Thursday, April 7, 2011

Easter excitement...

Haven't heard from everyone yet, but we'll have at least 6 children and two grandchildren for Easter...I am so happy---I love those little guys so much...I can't wait to see Nannet hunt for eggs. I love Easter so much, and to have all the chillun will be indescribable...Bunny has been collecting stuff...I love the Resurrection and all the celebration that surrounds it, Mass and peeps, sacred and profane...I can't wait for Jesus of Nazareth, The Robe, Quo Vadis and Ben Hur...Thank you so much, Lord.

Some good news:

Dennis seems to be feeling so much better since he started on the cycler machine for his PD. He only does one exchange in the middle of the day now, and when he wakes up in the morning he seems so much fresher and happier! It's really wonderful. If anyone is interested and has questions about PD, holler. We'll be happy to tell you as much as we know.

Tuesday, March 8, 2011

"Old Blue"---traditional ballad---Goodbye, my fine friend.

I had an old dog and his name was Blue
Betcha five dollah he’s a good dog, too
Go on, Blue, you good dog you.
Old Blue died and he died so hard
He shook the ground in my back yard
Dug his grave with a silver spade
Lowered him down with a golden chain
And every link I called his name
I said "go on Blue, you good dog you"
I’m gonna tell you so you’ll know:
Old Blue’s gone where the good dogs go.
If I get to Heaven, one thing I’ll do
Is pick up my rifle and holler for Blue
Go on, Blue, you good dog you!
Coyotes waitin’ for me and you.
Go on, Blue—I’m comin’, too!

In Loving Memory of
Scipio Africanus Womack
Spring 1997-March 7,2011

Well done, Good and Faithful Servant.

Thursday, February 24, 2011

Awash in a grey sea of unfamiliarity and uncertainty...

It was important to me that Dennis and I be respected, and even, I think, beloved at this point in our lives...I'm not a lovable person, and I suppose I will just have to accept that, regardless of how much it hurts---and I wonder why it does, so much? But I can't accept that for my husband, to whom my children owe not only filial respect, but special honor because he has made so many sacrifices. (I want to note at this point that while I'm speaking in general from an effort to maintain at least a modicum of civility, it is important to note that the problem is not necessarily systemic within our family and in no case whatever is CROCKETT an offender. How's that? Is that okay? Are we all clear on that?)

It's not important, really, except that it contributes to and makes more desolate the sea of uncertainty in which we are now drifting. I am okay with being in pain. I mean that in all sincerity. They biggest downside is that, well, I can't do the tasks I should be doing. My small home is so cluttered. My Christmas decorations aren't even put up yet---they are taken down---just not put up. Some people wonder why I don't have a bigger house. It's because I spent the money on other things. Most of my kids could probably tell you what those things are. Dennis feels badly, even after starting his PD...he's quite depressed and frankly has given up doing even the most obvious things around the house...I don't think anyone but me has taken a dish to the kitchen for 6 months...Seguin is very sick---has had lupus since she was quite young and I think maybe that's why parts of her brain don't work while others are over-developed...Anyway, she's doing well to drive all the way to Dallas every day and get to school, where she's on her feet cooking. No, she can't have her own apartment---she does not need to be alone for long periods of time---but thank you so much for asking.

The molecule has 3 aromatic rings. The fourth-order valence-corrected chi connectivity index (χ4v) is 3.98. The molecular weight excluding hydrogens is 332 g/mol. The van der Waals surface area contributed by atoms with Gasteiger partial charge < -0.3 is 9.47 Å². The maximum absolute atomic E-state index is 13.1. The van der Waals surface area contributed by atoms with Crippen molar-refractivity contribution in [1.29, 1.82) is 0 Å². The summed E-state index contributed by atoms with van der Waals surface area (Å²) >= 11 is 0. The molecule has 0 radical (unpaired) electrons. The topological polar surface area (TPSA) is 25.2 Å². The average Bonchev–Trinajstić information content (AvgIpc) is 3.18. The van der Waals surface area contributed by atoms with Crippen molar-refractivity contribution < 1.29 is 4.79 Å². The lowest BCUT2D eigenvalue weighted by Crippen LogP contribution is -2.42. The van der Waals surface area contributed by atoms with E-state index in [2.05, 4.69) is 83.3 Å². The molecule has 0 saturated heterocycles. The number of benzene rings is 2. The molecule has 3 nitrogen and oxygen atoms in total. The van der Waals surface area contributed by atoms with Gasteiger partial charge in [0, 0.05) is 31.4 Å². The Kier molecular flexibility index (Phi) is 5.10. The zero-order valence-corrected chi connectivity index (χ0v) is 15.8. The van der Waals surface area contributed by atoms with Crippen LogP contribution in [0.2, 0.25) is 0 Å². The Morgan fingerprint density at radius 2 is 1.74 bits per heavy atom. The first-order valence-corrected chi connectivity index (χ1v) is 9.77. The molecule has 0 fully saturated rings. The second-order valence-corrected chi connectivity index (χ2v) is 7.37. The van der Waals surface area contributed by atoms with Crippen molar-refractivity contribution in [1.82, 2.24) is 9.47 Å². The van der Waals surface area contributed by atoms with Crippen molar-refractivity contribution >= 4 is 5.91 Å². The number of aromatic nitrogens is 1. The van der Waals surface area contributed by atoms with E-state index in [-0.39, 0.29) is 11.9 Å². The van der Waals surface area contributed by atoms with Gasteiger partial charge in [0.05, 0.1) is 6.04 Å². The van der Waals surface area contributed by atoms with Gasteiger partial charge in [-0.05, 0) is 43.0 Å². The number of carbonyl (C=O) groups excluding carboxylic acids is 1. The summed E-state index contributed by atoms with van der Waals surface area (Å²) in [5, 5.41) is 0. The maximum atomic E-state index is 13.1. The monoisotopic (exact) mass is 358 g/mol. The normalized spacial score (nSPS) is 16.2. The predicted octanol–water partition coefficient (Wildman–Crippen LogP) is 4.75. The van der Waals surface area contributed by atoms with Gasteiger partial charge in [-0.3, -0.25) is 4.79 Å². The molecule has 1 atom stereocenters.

When Mother was dying, my aunts and uncles kept urging me to put her in a nursing home where they "would take really good care of her all the time!" Yeah--nursing homes are famous for that. In truth, they were scared to death that I might ask them to Mother-sit sometime. You should have heard the bullshit they were spouting at the funeral about how she supported them all for 10 years and they owed everything to her!

I am not afraid, I'm just so sad.

I wish I'd known my Daddy's parents better. And I wish I had had the presence of mind to nurture my Mother's mother, regardless of her "unfortunate disposition". She walked on her ankle bone, her feet were so twisted and crippled...she was too proud to sit in a chair...I thought I would try to be "not proud" and that that would make a difference, but I think not...Didn't want the kids to have to put up with the same things Dennis and I did when we were first married...ha ha...But Crockett, I think, does laugh with me when I try to laugh at myself, and I like to see him laugh.

I can rarely leave this house. I don't mind. I want people to feel welcome. I'm so sorry that not everyone can see past our limitations. I'm grieved that some of them will never be comfortable here. This thirty acres is my children's home. It has been a continuing source of sorrow for me that they've never loved it. Except Stuart. Stuart loves it and treats it as her own. Thank you, Stuart. And Thank you, Rachel, for my little tree...You planted it so well that it is still alive.

Monday, January 24, 2011

Late Night Quickie Post

This past week has been physically discouraging. I did something I rarely do: I got jealous of someone else's ability to do things...Just to get up in the morning and feel good and look forward to an adventure...I didn't feel bitter or anything, just more...envious than I like to feel...I really want to accept and embrace who I am and be completely grateful to God for letting me suffer---I sure wouldn't do it voluntarily, but He is giving me the help I need to strive for holiness. But I haven't felt very holy this week.